For the love of beats n bass, this is us having fun and pretending we’re in the studio with Dr.  Dre, leaning heavily on the bass and filtered drum loop. The voice went on early to give the track an arrangement, followed by the various swoopy tones, odd FX and finally the big noise mesh and Latvian church choir that drops at strategic points. The outro section is there as an afterthought, but we liked it so it stayed. We were unsure if this track fitted in but reminded ourselves that we’re all about embracing different styles and genre bending so kept it in.


Another dip into the downbeat wavy zone. The overall feeling we wanted with this record was to be the opposite of our previous release “The Art of Pop” which is very 80’s electro-pop driven and almost happy. This time we wanted to make a deeper more notably downbeat and minor sounding record. This is us doing exactly that.


This came about from Rose lying down on the bed with a mic really tired after a heavy shift at the school. I had a drum beat and a filter app fired up ready to go. We made a pass of the two things together at the same time and got the track more or less arranged and melodically structured in one pass. The music is formed entirely around the pitch and melody of the vocal. The drums are the pass you hear and the vocal was revisited only for certain lyrics and fixes. It was one of those chemistry things that you only get when you really know the person you’re recording with.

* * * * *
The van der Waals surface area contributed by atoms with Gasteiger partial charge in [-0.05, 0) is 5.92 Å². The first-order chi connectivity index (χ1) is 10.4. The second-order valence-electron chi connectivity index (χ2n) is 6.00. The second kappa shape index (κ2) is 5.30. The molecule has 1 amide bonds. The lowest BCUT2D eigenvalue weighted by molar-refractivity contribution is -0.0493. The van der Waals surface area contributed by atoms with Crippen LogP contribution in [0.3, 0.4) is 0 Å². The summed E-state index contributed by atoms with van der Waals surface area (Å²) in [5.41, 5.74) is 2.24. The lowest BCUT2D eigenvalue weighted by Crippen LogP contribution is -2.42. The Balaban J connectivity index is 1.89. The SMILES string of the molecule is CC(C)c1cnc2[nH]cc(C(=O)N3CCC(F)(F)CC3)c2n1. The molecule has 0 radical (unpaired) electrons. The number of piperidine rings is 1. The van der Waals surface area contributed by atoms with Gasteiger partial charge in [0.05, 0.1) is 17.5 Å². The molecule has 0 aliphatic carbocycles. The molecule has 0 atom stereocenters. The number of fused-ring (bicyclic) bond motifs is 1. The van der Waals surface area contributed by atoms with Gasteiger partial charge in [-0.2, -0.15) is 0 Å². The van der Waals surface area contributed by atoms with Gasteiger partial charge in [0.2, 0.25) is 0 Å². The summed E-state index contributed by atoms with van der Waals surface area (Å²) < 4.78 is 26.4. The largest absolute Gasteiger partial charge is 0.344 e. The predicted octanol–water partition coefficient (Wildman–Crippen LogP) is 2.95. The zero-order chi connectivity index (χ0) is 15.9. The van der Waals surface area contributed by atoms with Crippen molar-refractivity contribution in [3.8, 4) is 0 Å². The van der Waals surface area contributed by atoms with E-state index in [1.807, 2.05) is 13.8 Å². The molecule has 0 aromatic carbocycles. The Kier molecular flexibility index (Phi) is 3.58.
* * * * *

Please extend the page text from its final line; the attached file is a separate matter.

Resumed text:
Started with the filtered steamed up piano chords, which is a filtered and morphed pass for 4 minutes to get a run for arrangement. What you hear is how it was originally recorded. Next was a pass of voice that didn’t quite work as well as it could have. I added a bass to help the changes and some strings. What followed is best described as a truly emotional earthquake between Rose and myself due to a personal ongoing issue which left us both scarred and in tears. One hour later I asked her if she would like to sing on the sad piano song again and she sang what you hear on the track. Driven to tears once again but for the polar opposite reasons, this song is the epitome of the unquestionable love and bond that only occurs between family. What a perfect way to end this record.


Dark Matter is the new album from duoSPC ECO (pronounced Space Echo) out now on Saint Marie Records. SPC ECO are the brainchild of Dean Garcia (formerly of Curve), while he crafts soundscapes singer Rose Berlin croons, aches, and endlessly laments about entire uncharted inner worlds above them. Today, we have the premiere for their haunting ‘Under My Skin’ video, simultaneously elegiac and valedictory it’s a song to be played at weddings and funerals.Watch the video here: